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If your project has <webwork> tags, then when you execute xsltproc, pass a webwork.server string parameter to it specifying where the server is that will do your processing. Example:

$ xsltproc --stringparam webwork.server <xsl> <xml>

If your webwork.server is running version 2.11 (the first version which can be used with MBX), then you should additionally pass --stringparam webwork.version 2.11.

For HTML output, this is all that is needed. For , you may need to do more first. See Subsection 9.3.2.

Subsection9.3.2 output

If your project uses PG files that live on the WeBWorK server, or if you have <webwork> tags that have image creation code in their <pg-code> tag, then you will need to retrieve chunks from the server before you use xsltproc. The mbx script handles this, but only for WeBWorK 2.12 and later:

$ mbx -c webwork-tex -s -d <storage location> <xml>

The storage location would typically be a folder called webwork-tex/ located inside wherever you are having xsltproc put your output. Then when you run xsltproc, tell it where to access this content:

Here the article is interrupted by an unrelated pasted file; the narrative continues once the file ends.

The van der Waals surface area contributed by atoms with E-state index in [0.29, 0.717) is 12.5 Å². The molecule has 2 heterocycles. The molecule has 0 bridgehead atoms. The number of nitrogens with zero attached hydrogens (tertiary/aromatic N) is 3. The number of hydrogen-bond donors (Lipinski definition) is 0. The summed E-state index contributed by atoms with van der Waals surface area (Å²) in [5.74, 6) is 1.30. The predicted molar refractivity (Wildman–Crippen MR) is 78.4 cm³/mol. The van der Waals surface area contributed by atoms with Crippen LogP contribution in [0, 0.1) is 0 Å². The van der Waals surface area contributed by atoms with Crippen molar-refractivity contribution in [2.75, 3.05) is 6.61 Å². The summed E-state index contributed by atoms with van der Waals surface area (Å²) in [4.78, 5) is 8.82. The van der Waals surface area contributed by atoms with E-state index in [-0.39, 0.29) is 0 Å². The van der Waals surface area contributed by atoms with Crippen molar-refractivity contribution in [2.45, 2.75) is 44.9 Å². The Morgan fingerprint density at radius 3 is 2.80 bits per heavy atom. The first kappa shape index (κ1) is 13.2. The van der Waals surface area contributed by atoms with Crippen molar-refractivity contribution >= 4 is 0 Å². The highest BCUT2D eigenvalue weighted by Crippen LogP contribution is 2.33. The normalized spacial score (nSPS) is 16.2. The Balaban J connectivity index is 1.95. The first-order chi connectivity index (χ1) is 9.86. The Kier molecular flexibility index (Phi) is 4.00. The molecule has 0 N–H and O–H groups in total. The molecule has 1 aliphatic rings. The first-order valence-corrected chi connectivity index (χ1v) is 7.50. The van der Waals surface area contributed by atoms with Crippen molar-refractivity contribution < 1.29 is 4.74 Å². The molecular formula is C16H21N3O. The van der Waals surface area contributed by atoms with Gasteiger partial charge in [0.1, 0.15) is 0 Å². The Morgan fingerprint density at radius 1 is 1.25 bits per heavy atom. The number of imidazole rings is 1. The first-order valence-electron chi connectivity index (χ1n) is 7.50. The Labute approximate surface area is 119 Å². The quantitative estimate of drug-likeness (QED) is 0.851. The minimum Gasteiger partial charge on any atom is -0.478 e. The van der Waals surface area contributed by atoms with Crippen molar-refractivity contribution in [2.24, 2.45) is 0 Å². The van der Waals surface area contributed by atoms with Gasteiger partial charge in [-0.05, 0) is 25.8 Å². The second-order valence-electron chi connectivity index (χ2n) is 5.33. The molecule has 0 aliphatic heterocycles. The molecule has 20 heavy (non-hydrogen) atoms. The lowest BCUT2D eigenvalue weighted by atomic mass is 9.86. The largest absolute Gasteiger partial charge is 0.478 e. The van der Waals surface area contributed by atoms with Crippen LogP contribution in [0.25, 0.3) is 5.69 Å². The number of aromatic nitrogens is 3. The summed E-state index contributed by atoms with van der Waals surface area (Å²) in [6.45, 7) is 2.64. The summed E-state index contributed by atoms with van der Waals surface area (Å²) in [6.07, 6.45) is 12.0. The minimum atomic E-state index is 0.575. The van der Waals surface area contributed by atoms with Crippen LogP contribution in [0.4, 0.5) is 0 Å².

$ xsltproc --stringparam webwork.server.latex <storage location> <xsl> <xml>

Subsection9.3.3Creating Files for Uploading to WeBWorK

All of the <webwork> that you have written into your project can be “harvested” and put into their own .pg files by the mbx script (this excludes <webwork> tags where you gave a @source attribute.) These files are created with a folder structure that follows the chunking scheme you specify. This process also creates set definition files (.def) for each chunk. For example, you might specify to chunk by section, and then you will have a .def file for each section, listing all of the .pg files associated with that section. For <webwork> tags that used a @source attribute, the .def file will include them as well. Lastly, this archiving process creates .pg files to be used as set header files to go along with each set definition.

$ xsltproc --stringparam chunk.level 2 <path to mathbook-webwork-archive.xsl> <xml>

This creates a folder called local/ that will have a subfolder corresponding to your project, which in turn has a folder tree with all of the .pg and .def files laid out according to your chunk level. You can tarball this local/ folder (compress it into a .tgz file and upload it into an active WeBWorK course where you may then assign the sets to your students (and modify, as you like).